Millions Of Workers Who Lost Their Jobs Are Without Health Insurance, USA

February 11, 2009 at 2:00 pm Leave a comment


A new report shows that millions of workers who lost their jobs are losing their health coverage. According to the report, only one out of five (20.8 percent) unemployed workers, now with low or moderate incomes, have private or military health coverage.




The report, by the health consumer organization Families USA, was issued on the same day that the government released its latest statistics documenting how many people were unemployed in January 2009. The U.S. House of Representatives last week adopted an economic recovery package that includes health coverage relief for laid-off workers, and the Senate is now considering relief measures as well.




The new report focuses on middle-class and lower-income workers with annual incomes below 200 percent of the federal poverty level ($44,100 in annual income for a family of four). These workers represent half of unemployed workers under 65 years of age and are the most vulnerable economically and at the highest risk of being uninsured. It is this group that is intended to receive special health coverage relief in the economic recovery bill passed by the House (H.R. 1, the American Recovery and Reinvestment Act of 2009).




Despite their modest incomes, only one in four (25.2 percent) unemployed workers with incomes below 200 percent of poverty receive health coverage through public safety-net programs such as Medicaid. As a result, more than half (54.0 percent) of unemployed workers with incomes below 200 percent of poverty are uninsured.




“Losing a job often means losing health coverage,” said Ron Pollack, Executive Director of Families USA. “Most laid-off workers can’t afford COBRA coverage and do not qualify for public health safety net programs, and, as a result, millions of middle-class and lower-income workers become uninsured.”




The data for the Families USA report were compiled by the Lewin Group, a well-respected health analysis organization, based on U.S. Department of Labor and Census Bureau sources.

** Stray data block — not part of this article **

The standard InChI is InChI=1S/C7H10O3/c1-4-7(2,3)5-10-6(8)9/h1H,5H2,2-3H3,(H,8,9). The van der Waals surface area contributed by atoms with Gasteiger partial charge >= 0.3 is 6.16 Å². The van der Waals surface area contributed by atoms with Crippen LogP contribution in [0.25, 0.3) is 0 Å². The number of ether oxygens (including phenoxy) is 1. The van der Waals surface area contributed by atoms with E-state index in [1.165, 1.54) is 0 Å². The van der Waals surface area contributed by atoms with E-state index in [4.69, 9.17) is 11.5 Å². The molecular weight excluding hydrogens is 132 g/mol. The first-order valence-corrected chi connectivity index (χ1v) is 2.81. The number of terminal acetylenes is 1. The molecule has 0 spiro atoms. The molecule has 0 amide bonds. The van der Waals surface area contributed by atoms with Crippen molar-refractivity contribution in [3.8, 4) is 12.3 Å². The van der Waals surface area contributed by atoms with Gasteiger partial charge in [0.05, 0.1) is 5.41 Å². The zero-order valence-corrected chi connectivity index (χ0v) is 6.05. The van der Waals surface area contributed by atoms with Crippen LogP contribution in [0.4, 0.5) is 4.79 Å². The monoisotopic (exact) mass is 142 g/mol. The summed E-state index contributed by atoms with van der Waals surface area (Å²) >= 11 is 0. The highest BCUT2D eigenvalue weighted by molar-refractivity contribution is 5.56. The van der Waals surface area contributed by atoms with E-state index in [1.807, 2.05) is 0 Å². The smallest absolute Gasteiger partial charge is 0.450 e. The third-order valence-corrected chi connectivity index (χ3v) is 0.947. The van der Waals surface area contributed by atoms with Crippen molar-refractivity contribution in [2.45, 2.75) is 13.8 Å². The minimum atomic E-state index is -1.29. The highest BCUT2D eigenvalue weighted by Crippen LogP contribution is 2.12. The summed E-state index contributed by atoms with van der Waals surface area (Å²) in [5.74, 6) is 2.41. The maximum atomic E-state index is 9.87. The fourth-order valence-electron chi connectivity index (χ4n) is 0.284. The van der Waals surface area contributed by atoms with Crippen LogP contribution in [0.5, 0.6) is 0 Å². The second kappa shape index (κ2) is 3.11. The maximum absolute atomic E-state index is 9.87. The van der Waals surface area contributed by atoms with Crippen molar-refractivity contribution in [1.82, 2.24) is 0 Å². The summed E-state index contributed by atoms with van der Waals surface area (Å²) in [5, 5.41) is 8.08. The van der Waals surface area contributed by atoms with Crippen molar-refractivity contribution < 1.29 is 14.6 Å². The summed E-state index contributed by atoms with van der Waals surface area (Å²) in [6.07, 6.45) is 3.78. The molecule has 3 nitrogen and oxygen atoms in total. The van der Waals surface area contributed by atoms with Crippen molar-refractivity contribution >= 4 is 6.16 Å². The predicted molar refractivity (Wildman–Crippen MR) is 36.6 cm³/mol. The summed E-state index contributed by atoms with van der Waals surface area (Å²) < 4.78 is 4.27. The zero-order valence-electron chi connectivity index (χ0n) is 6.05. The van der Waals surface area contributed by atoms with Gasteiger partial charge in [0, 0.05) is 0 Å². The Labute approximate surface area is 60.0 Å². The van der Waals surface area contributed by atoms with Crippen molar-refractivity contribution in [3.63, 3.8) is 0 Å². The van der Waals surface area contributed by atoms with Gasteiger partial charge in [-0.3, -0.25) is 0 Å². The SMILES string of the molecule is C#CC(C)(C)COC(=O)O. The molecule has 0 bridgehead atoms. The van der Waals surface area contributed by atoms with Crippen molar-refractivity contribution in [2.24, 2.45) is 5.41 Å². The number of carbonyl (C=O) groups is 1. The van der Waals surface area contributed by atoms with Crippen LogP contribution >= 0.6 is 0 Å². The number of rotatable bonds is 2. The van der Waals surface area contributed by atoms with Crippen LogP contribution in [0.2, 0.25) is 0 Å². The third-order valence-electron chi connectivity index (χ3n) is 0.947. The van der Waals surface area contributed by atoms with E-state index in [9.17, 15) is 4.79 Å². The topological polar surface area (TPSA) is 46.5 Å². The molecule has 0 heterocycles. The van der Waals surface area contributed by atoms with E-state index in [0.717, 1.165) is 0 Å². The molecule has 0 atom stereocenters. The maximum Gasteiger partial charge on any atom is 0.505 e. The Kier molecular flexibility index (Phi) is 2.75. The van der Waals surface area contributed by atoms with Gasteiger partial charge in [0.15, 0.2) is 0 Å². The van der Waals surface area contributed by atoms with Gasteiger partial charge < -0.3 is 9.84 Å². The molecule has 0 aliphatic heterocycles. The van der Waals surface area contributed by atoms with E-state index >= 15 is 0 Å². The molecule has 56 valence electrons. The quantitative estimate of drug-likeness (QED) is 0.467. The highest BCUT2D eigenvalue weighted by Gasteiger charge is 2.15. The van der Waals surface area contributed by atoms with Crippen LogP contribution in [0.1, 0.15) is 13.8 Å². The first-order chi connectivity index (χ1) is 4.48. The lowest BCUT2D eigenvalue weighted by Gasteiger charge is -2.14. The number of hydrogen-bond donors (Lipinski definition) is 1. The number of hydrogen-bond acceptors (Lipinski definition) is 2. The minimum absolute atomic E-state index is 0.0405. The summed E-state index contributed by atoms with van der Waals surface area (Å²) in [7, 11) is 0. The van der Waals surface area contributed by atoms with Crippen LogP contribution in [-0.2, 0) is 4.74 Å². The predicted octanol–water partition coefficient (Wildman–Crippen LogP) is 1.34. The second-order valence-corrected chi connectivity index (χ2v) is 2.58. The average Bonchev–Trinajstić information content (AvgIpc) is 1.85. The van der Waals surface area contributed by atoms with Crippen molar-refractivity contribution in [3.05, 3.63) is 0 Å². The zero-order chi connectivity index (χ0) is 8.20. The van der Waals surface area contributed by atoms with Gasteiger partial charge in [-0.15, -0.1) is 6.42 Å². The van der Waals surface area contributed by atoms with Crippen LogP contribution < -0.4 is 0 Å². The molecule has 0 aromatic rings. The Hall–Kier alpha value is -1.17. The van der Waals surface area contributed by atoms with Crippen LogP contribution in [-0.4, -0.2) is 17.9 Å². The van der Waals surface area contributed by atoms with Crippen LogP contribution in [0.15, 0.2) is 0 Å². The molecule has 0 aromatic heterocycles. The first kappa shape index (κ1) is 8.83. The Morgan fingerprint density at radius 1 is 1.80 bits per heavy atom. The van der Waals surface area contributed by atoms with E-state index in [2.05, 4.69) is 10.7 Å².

According to the report, in virtually every state in the nation, more than half of unemployed workers with family incomes below 200 percent of poverty are uninsured. This is largely due to two factors.




First, many lower-wage workers do not have COBRA protections-the right to continue their employer-based insurance coverage if they pay the entire premium out of their own pocket. And for those workers who do have a COBRA option, the premium is often unaffordable. Average premiums for COBRA coverage consume more than 30 percent of average unemployment insurance benefits for individual coverage and almost 84 percent for family coverage.
Second, state Medicaid eligibility levels for adults are very low. For parents, eligibility levels in many states are significantly below the federal poverty level. In fact, even a meager unemployment check can make them ineligible for the program. According to the report, “…in 43 states, Medicaid is simply not available for adults without dependent children unless those adults are permanently disabled. Even if those adults are penniless, they are ineligible for Medicaid.”




The House bill is designed to address these problems. It provides a 12-month subsidy for laid-off workers that pays for 65 percent of COBRA premiums; the Senate bill does likewise, but only for a period of nine months.




Many laid-off workers are ineligible for COBRA either because their previous employer has gone out of business or it has fewer than 20 employees. Recognizing the gap in both availability and affordability of COBRA for moderate- and low-income families, the House bill also establishes temporary Medicaid eligibility for laid-off workers and families relying on unemployment benefits or with incomes below 200 percent of poverty, a measure that is not included in the Senate bill.
At the same time that Families USA released its report about the health insurance status of laid-off workers with incomes below 200 percent of poverty, it also released a consumer guide for laid-off workers to help them retain health coverage. The guide is designed to provide advice to newly laid-off workers so that they can better understand the potential opportunities and obstacles for retaining health coverage.



Families USA is the national organization for health care consumers. It is nonprofit and nonpartisan and advocates for high-quality, affordable health care for all Americans.



FAMILIES USA

[Via http://www.medicalnewstoday.com]

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